Today's cities can be targets of criticism, but they're nothing compared to what people faced in late 19th-Century America, according to Laura Bliss of CityLab.
Families lived cheek-to-jowl in tenement districts near polluting factories, and they walked on streets filled with fetid, uncollected human and animal waste. Noxious fumes frequently seeped over to higher-end homes and businesses, too. Without proper sewers or drinking water systems, infectious disease proliferated.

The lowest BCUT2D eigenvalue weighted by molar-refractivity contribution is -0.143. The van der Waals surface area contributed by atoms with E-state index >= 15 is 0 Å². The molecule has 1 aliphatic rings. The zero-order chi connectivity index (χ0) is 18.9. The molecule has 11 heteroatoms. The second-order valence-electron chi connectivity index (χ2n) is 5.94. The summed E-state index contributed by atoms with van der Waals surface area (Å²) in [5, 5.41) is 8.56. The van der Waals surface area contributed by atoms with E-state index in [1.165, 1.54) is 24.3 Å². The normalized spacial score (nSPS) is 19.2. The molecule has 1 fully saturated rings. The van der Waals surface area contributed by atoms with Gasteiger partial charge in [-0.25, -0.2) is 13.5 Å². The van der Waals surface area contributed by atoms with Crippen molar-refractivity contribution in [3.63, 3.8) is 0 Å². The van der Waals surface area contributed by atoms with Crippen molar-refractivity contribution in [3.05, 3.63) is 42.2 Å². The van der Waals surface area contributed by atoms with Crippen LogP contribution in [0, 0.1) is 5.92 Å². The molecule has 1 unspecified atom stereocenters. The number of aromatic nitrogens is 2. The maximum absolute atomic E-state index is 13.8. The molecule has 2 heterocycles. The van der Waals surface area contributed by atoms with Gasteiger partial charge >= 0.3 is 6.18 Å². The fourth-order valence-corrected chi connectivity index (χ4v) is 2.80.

To solve these problems cities turned to zoning and, over time, economists found that zoning changed land uses.
Lot by lot, they found significant variation between the activities that predated zoning and those that came after, especially as years went by. For example, some factories and shopping areas that didn’t conform to the 1923 code were allowed to stay in their respective locations, thanks to a “grandfather” clause. But over time, the vast majority of them disappeared.